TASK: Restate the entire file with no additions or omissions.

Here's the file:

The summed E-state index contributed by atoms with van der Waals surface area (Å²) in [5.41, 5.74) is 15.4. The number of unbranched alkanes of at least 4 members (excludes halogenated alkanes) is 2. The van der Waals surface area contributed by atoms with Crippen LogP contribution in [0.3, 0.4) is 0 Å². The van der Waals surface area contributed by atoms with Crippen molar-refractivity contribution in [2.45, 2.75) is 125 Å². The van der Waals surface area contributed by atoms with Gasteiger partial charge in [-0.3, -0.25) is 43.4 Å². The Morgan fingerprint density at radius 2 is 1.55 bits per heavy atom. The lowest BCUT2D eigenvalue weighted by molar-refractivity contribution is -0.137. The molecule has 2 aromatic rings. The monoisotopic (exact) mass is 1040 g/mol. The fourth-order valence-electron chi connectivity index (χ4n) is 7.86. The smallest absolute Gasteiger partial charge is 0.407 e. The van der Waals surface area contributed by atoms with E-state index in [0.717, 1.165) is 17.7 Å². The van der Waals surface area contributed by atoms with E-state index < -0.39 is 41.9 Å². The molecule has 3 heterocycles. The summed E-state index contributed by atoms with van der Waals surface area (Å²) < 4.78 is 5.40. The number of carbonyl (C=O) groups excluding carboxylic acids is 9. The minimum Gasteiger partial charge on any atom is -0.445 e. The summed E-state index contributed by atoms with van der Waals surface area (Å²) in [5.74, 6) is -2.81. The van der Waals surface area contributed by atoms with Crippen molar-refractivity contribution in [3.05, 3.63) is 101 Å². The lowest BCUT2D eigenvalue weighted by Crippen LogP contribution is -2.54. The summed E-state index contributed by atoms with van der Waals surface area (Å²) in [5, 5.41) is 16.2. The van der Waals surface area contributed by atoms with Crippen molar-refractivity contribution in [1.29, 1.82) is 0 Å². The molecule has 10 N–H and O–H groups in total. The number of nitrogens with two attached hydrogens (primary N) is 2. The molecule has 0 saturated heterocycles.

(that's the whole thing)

The summed E-state index contributed by atoms with van der Waals surface area (Å²) in [5.41, 5.74) is 15.4. The number of unbranched alkanes of at least 4 members (excludes halogenated alkanes) is 2. The van der Waals surface area contributed by atoms with Crippen LogP contribution in [0.3, 0.4) is 0 Å². The van der Waals surface area contributed by atoms with Crippen molar-refractivity contribution in [2.45, 2.75) is 125 Å². The van der Waals surface area contributed by atoms with Gasteiger partial charge in [-0.3, -0.25) is 43.4 Å². The Morgan fingerprint density at radius 2 is 1.55 bits per heavy atom. The lowest BCUT2D eigenvalue weighted by molar-refractivity contribution is -0.137. The molecule has 2 aromatic rings. The monoisotopic (exact) mass is 1040 g/mol. The fourth-order valence-electron chi connectivity index (χ4n) is 7.86. The smallest absolute Gasteiger partial charge is 0.407 e. The van der Waals surface area contributed by atoms with E-state index in [0.717, 1.165) is 17.7 Å². The van der Waals surface area contributed by atoms with E-state index < -0.39 is 41.9 Å². The molecule has 3 heterocycles. The summed E-state index contributed by atoms with van der Waals surface area (Å²) < 4.78 is 5.40. The number of carbonyl (C=O) groups excluding carboxylic acids is 9. The minimum Gasteiger partial charge on any atom is -0.445 e. The summed E-state index contributed by atoms with van der Waals surface area (Å²) in [5.74, 6) is -2.81. The van der Waals surface area contributed by atoms with Crippen molar-refractivity contribution in [3.05, 3.63) is 101 Å². The lowest BCUT2D eigenvalue weighted by Crippen LogP contribution is -2.54. The summed E-state index contributed by atoms with van der Waals surface area (Å²) in [5, 5.41) is 16.2. The van der Waals surface area contributed by atoms with Crippen molar-refractivity contribution in [1.29, 1.82) is 0 Å². The molecule has 10 N–H and O–H groups in total. The number of nitrogens with two attached hydrogens (primary N) is 2. The molecule has 0 saturated heterocycles.